When you're in first grade and your best friend moves to Montana, its hard to understand why. Certainly I didn't.

My friend Paul had the coolest van, a VW microbus that I thought was the BEST. Looking back through the decades, I realize that it's entirely possible that someone with the mindset to buy such a vehicle in the early '70s would WANT to move to Montana. Possibly to a commune.

The years haven't been the kindest to VW and its beloved rear-engined/rear drive bus, which has became the provenance of Deadheads and ex-hippies. Minivans have entered the picture and VW watched as thousands of buyers bypassed the original to buy a Chrysler or some derivative instead.

Certainly the VW's brick-like appearance and anemic four-cylinder power seemed from a different era, one where Jerry Garcia didn't have gray hair.

So, at last year's auto shows, on the heels of the successful VW New Beetle show car, VW previewed a new, forthcoming Microbus, which scored volumes of press, not to mention renewed interest in VW people movers.

Wisely, VW has updated its current van and the result is surprising.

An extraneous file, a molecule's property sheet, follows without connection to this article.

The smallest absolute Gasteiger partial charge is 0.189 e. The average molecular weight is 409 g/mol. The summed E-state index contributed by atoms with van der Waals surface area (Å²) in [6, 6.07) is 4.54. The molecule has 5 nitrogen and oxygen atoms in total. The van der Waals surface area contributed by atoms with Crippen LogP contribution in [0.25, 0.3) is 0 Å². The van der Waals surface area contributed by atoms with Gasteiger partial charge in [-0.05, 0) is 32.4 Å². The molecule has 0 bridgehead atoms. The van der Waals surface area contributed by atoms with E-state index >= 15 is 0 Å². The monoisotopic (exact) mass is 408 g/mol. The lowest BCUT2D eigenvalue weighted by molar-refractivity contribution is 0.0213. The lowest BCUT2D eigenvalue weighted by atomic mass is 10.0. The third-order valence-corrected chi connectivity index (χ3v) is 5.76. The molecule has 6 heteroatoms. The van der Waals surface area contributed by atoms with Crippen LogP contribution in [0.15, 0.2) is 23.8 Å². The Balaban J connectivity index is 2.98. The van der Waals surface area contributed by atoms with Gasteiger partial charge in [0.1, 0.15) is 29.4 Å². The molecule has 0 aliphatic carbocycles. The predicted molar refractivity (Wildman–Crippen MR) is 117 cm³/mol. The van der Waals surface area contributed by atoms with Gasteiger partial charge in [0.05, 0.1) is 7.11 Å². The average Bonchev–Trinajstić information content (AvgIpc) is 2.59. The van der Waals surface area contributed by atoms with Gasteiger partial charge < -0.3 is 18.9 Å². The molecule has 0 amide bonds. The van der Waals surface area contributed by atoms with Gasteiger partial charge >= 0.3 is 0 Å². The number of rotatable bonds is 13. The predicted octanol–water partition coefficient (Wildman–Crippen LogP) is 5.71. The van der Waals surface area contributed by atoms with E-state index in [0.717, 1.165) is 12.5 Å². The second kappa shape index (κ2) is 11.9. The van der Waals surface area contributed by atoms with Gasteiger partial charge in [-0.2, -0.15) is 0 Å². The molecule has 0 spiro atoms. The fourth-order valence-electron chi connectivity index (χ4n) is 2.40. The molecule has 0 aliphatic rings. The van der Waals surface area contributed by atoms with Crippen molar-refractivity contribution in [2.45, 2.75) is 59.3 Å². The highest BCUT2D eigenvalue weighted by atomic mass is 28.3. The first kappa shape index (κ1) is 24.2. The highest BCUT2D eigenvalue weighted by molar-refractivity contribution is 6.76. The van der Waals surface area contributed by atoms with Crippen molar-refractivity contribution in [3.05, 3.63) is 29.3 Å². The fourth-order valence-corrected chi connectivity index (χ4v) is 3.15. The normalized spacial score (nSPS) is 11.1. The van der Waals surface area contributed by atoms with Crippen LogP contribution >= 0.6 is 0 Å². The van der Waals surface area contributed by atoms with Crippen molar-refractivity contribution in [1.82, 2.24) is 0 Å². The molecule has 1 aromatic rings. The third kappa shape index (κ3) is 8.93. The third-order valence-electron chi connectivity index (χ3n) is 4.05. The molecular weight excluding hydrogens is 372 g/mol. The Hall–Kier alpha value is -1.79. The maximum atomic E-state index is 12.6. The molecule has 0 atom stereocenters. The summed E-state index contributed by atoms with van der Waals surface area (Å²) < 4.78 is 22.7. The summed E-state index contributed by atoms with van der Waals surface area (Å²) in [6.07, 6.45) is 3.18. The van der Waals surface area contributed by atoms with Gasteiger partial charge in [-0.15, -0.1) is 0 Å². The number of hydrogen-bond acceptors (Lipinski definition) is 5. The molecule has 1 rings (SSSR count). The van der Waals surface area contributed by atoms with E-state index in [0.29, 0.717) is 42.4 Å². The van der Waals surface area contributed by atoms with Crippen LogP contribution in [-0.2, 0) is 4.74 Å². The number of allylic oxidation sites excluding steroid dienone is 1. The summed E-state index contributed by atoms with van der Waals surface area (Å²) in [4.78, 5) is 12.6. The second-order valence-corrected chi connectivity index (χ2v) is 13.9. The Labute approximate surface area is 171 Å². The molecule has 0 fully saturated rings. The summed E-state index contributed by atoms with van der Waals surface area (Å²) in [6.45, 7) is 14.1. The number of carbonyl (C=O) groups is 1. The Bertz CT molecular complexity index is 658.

The front-engine/front-wheel-drive van, blandly dubbed the EuroVan, retains the same package as before but with two notable changes: a significant boost in horsepower (which happens all the time) and a significant reduction in price (which rarely happens).

It comes in two trim levels: the GLS with a base price of $26,200 and the MultiVan or MV for $27,700. These prices have been reduced by as much as $5,000! But it hasn't come at the expense of content.

Volkswagen has replaced the wheezy four-cylinder with the 2.8-liter VR6 engine. With four-valves-per cylinder, this six has a stompin' 201 horsepower and 181 foot-pounds of torque. It's pulling around 4,344 pounds, so power is good, but not outstanding. A four-speed automatic is standard and proved good at being in the right gear and downshifting promptly. Occasionally it downshifted with a disconcertingly hard clunk.

The power rack-and-pinion steering is weighty, and there's some sense of road feel through the vertical steering wheel. (A horizontal steering wheel isn't available, sorry.)

With a length of a mid-sized car and the height of a Ford Excursion, this car does have a top-heavy feel. Maybe that's why VW has installed Electronic Stability Program (or ESP) as standard. It helps the handling. While you won't go barreling into corners or flinging the van about with abandon on twisting roads, ESP does lend a degree of confidence to the driver. There is some hobby-horsing back and forth over bumps, but otherwise the van is well controlled, with bump absorption in the best European manner. Braking was quite good with some nose-dive. The Anti-Slip Regulation traction control system is standard.

Handling overall is much better than you'd expect. The car's brick-like appearance has some presence on the road -- drivers tend to back off. This same large appearance makes it easy to spot in the parking lot. Driving this van takes a bit more care and skill than with others, but that's part of its quirky charm.